Grudem now concludes that the phrase “in such cases” broadens the application of this text from just addressing desertion as a ground for divorce, but is to include, well here is how he puts it:

…when Paul uses en tois toioutois to say that ‘in such cases the brother or sister is not enslaved”, he implies that divorce is a legitimate possibility not only in cases of desertion by an unbeliever, but also in other circumstances that are similar to but not necessarily exactly like desertion. A reasonable possibility is that ‘in such cases’ in 1 Cor 7:15 means ‘in this and other similarly destructive situations’ (that is, situations that destroy a marriage as much as adultery or desertion).

What the Bible Says About Divorce and Remarriage, p 42

Grudem goes on then to apply his conclusions to divorce for abuse, abuse of children, extreme, prolonged verbal and realtional cruelty, credible threats of serious physical harm or murder, or incorrigible drug or alcohol or gambling addiction. He says “Pastors, elders, and Christian counselors…need much wisdom and discernment in order to rightly evaluate the actual degree of harm in individual cases and whether there is a reasonable basis for hope that the destructive behavior has ended and the marriage can be saved.” And he continues by saying that “Churches Need to Aggressively Protect an Abused Spouse….In cases of physical abuse, something – perhaps several things – must be done quickly to prevent the abused spouse from having to endure further suffering…for the eventual purpose of bringing restoration of the marriage along with the complete cessation of abuse).”

Now, this book and Grudem’s words are so filled with error that I hardly know where to even begin. Notice his emphasis on physical abuse. Notice how he emphasizes that (page 51) “Restoration of the Marriage, if Possible, Must Remain the First Goal.” Notice how he assumes that church leaders are the ones who are going to judge these cases and give a verdict of divorce or no divorce. All of these things point to Grudem’s continuing damaging thinking on this subject of domestic abuse. His overall tone is that divorce is always a damaging thing that is to be a very last resort and which will always cause damage to children. These are fallacies. We know, for instance, that divorce from an abuser is the best thing for the victim and the children!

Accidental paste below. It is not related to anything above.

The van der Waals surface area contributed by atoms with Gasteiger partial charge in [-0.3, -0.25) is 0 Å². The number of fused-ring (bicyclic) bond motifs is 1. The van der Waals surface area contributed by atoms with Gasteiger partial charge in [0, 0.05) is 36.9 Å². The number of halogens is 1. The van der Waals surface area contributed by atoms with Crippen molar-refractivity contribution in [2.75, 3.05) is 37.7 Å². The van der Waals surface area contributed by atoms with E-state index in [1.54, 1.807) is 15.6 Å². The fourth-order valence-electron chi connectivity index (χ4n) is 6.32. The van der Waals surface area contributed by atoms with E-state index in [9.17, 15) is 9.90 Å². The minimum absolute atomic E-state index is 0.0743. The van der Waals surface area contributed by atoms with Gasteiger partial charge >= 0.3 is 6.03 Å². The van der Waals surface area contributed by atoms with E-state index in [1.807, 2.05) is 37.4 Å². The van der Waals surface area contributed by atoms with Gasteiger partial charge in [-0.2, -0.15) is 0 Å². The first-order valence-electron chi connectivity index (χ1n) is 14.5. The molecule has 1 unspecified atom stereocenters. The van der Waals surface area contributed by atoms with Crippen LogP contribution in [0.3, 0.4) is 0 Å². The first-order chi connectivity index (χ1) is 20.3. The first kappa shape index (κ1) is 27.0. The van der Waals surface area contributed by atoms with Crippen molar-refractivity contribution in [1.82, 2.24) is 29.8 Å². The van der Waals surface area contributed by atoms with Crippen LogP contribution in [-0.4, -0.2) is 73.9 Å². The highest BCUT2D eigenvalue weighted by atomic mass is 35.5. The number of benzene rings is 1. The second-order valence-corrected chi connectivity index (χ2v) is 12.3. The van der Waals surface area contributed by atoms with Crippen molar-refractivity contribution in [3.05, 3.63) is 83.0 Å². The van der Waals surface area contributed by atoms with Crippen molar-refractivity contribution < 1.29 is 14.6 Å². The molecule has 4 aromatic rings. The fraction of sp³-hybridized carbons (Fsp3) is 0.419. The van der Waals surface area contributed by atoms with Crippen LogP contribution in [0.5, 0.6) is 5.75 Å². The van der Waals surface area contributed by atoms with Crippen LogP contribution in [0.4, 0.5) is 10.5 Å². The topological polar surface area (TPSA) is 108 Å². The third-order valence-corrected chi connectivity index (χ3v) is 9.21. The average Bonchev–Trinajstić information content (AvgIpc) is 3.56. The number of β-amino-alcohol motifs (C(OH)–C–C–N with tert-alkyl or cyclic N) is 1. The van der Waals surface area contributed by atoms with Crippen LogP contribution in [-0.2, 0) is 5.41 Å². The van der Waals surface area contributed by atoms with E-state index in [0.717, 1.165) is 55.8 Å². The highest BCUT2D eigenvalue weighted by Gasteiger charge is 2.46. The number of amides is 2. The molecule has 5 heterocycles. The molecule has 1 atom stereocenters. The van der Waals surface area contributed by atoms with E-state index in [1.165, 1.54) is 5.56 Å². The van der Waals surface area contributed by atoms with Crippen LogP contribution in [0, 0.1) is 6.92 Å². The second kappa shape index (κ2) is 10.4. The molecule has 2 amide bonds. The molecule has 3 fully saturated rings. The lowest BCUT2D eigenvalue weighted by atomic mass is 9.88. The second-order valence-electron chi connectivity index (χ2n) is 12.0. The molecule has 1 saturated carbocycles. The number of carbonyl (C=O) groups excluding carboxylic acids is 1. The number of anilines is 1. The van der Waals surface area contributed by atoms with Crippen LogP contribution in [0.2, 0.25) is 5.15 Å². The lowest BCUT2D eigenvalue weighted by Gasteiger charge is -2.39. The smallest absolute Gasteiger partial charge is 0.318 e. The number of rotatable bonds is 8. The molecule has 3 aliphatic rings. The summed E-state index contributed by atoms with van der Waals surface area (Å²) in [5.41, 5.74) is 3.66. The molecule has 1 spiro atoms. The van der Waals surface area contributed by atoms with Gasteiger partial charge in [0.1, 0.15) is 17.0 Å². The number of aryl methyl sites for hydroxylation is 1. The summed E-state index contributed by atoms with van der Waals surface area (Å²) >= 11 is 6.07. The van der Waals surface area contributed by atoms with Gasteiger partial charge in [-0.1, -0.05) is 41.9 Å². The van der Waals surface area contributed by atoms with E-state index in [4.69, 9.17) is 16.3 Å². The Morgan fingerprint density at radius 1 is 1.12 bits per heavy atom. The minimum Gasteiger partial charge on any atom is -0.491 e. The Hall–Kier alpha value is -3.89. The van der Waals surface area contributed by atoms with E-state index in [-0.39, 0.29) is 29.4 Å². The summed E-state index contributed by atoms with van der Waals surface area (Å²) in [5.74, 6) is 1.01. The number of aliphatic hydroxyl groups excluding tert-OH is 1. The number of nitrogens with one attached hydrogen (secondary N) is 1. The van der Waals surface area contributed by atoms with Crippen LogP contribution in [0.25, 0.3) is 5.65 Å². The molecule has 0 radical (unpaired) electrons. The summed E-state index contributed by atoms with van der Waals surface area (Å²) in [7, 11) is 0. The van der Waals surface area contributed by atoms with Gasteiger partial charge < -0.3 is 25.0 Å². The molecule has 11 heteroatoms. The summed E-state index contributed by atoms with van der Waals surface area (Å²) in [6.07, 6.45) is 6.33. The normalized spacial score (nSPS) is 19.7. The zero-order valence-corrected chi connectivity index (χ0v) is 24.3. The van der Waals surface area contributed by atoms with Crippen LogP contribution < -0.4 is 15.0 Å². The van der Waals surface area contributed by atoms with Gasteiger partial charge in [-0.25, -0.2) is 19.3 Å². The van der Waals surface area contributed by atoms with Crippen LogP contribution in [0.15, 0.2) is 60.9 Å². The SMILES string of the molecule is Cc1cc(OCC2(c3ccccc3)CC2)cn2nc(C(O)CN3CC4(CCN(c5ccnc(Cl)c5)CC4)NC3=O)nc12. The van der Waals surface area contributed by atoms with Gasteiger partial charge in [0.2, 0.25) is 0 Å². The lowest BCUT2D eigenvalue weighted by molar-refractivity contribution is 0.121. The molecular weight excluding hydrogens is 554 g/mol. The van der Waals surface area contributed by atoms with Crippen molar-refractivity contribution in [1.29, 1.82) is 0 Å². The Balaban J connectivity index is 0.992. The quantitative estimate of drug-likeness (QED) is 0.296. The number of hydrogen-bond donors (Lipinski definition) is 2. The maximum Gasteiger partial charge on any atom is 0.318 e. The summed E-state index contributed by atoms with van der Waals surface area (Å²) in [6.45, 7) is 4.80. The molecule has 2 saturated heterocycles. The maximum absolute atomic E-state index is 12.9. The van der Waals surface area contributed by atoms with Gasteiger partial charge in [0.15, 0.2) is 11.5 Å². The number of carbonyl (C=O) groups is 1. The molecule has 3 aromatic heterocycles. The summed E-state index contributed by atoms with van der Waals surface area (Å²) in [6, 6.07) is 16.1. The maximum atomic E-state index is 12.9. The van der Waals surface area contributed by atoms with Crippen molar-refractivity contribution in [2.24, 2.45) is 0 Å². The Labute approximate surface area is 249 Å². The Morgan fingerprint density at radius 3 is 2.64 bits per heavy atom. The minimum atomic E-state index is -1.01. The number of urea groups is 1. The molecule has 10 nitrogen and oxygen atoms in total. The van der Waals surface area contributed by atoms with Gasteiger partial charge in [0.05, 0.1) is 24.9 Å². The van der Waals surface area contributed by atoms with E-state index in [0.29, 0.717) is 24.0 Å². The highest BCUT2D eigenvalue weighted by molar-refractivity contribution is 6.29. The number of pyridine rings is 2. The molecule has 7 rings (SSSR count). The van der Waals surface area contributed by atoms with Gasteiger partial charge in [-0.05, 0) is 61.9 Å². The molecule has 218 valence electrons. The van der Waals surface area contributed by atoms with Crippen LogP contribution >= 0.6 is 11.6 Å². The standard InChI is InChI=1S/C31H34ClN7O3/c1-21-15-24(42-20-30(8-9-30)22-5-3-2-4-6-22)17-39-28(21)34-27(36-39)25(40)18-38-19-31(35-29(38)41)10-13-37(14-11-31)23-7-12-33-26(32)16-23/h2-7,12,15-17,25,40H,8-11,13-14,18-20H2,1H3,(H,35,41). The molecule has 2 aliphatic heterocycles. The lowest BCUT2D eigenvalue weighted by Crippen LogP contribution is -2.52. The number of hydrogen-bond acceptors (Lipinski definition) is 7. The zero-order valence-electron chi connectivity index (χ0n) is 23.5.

But what I want to point out specifically here in this article are two things:

  • Grudem seems to think that we should be “wowed” and in awe at his “groundbreaking discovery” from this little phrase “in such cases.” To this, I say – Wayne, we have been saying that abuse is grounds for divorce for years. You have been opposing our position. And now, it has supposedly taken a minute study of three little Greek words for you to be able to see it? So that now you and your academic cohorts can sit around and talk about a little tree in the forest that you should have seen a long time ago? This smacks of something we have seen before:

Mat 23:23-24 “Woe to you, scribes and Pharisees, hypocrites! For you tithe mint and dill and cumin, and have neglected the weightier matters of the law: justice and mercy and faithfulness. These you ought to have done, without neglecting the others. (24) You blind guides, straining out a gnat and swallowing a camel!

Fine, now Wayne says abuse in grounds for divorce (although make no mistake, his emphasis is on physical abuse though he lists other kinds of abuse). But he hasn’t come to this position via the route Jesus points out – identifying and seeing the weightier matters of the Law like mercy and faithfulness. No, Grudem continues to focus on the gnat.

  • But even more significantly, I want to point out that Wayne Grudemn offers no apology nor shows any remorse for or confession of the damage his erroneous teaching has caused for countless victims of abuse. He and his crowd (and its a big crowd) have for years refused to acknowledge that abuse is grounds for divorce. They have thereby put guilt and shame and condemnation on countless Christians who have gotten free from their abuser in spite of what the no divorce for abuse crowd said.